Plant-Based Meal Prep by Jackie Sobon

I haven’t gotten into meal prepping, but there are some good recipes here to try.

The Pull of the Stars by Emma Donoghue

(Audiobook) In the middle of a pandemic seems as good a time as any to read/listen to a story set in 1918, during the Spanish Flu pandemic. It’s well-written and obviously thoroughly researched, but just didn’t quite grab me. I wanted to know more about the characters and less about the medical details. By times, it seemed almost like a nurses’ manual: check this, measure that, do this, repeat.

Too Much and Never Enough: How My Family Created the World’s Most Dangerous Man by Mary L Trump PhD

(Audiobook) Wow. Wow wow wow, what a horrible group of people. I know Trump defenders are saying she only wrote the book because she and her brother were written out of their grandfather’s will, and that may be true, but she wouldn’t have had anything to write about if they hadn’t all been so awful. A whole multi-generational family of sociopaths. Read this and feel much better about your own relations.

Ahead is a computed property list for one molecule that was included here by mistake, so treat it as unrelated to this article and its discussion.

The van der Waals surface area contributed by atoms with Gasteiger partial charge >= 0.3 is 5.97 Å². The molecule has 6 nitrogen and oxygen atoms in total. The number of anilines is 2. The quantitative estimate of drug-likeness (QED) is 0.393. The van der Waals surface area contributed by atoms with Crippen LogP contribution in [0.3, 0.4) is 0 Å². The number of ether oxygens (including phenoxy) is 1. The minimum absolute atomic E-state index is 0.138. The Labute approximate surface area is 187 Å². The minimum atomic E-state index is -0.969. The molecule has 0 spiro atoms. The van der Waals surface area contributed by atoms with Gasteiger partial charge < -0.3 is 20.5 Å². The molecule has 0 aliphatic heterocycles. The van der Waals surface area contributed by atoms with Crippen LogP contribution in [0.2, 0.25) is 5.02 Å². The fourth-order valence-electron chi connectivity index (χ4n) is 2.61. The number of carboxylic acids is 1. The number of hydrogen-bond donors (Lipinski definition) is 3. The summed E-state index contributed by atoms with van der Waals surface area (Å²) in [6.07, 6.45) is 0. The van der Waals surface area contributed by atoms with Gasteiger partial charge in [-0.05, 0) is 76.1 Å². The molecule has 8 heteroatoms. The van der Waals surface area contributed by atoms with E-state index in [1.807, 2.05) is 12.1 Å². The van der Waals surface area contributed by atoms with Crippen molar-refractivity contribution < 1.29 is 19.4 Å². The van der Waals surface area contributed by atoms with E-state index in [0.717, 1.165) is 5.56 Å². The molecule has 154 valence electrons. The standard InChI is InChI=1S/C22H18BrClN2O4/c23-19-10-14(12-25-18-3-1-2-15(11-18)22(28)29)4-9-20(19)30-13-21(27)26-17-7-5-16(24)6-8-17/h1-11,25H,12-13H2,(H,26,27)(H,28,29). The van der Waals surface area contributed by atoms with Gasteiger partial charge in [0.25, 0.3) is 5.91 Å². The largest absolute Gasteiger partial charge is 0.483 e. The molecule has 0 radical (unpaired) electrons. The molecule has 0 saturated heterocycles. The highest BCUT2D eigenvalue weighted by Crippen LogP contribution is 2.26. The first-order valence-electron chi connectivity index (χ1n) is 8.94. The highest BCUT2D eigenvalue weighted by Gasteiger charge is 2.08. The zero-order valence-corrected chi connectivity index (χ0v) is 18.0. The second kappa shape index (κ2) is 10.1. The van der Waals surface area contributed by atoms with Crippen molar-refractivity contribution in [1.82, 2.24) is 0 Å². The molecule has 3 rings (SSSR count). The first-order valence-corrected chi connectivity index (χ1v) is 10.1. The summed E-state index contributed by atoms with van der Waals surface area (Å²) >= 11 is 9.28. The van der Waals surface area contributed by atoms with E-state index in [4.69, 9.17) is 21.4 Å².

what I read in July 2020

American Sherlock: Murder, Forensics, and the Birth of American CSI by Kate Winkler Dawson
The interesting story of Edward Heinrich, pioneer of forensic science. Fascinating case histories, but it felt a little disjointed. Also: please don’t tease with a case in the first chapter and not get back to it until the last. I hate that.

The Art of Her Deal: The Untold Story of Melania Trump by Mary Jordan
If you ever pitied Melania for being trapped in a loveless marriage with a lying buffoon, don’t. They deserve each other.